You need to worry. Think of it this way...
Suppose a non-descript car starts touring around your neighborhood, writing down the address of every house. The people in the car are obviously taking careful notes on each house. And you start to notice that the same people keep coming back to check the neighborhood at different times of the day and night. Would this bother you? It would sure bother me.
Interviews with attackers reveal two important trends: They're willing to invest a lot of time and energy into reconnaissance, and there's a lot of information about a target that can be detected easily. Defenders also need to be aware of the sophistication of modern network scanning tools like nmap. With nmap the attacker can probably determine the operating system of the target, its susceptibility to TCP sequence number prediction, and what services it's running. Thatās a lot of information to give away, and allows attackers to choose exploits specific to the targets they want to attack.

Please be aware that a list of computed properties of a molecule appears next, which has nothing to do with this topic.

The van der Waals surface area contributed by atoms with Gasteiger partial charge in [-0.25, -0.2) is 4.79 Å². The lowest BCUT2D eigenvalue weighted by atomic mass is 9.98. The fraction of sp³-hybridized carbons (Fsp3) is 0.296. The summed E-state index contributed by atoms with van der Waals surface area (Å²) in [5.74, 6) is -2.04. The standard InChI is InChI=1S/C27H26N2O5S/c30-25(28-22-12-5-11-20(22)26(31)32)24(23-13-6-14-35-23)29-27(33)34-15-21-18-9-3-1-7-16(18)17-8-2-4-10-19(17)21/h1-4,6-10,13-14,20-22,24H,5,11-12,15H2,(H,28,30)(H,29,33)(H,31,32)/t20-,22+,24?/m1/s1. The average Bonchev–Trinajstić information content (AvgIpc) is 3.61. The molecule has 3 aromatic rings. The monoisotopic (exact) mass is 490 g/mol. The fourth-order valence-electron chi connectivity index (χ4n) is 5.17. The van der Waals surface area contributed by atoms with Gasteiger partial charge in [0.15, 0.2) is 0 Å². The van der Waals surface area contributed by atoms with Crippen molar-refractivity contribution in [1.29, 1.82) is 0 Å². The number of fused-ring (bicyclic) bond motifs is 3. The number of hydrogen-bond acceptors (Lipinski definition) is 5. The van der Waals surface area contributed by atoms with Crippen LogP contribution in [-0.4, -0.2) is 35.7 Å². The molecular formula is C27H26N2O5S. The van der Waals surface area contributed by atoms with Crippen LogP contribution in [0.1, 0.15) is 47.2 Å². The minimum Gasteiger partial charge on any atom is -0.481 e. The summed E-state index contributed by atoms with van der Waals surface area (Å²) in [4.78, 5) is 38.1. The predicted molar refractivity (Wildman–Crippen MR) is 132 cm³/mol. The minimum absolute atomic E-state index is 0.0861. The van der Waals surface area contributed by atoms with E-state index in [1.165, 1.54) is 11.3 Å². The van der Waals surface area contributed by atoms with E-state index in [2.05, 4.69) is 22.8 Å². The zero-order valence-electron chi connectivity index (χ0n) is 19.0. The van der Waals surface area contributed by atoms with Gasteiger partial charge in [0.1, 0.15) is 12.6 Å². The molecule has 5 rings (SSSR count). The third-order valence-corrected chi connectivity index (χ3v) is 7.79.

That's what these people are doing to your networks. They're checking to see what machines are living on your networks, when the machines are on and off, and which machines respond to which types of mapping attempts. The only reason to collect this type of intelligence about your networks is to exploit the information in some way.
Personally, I don't like being exploited, do you?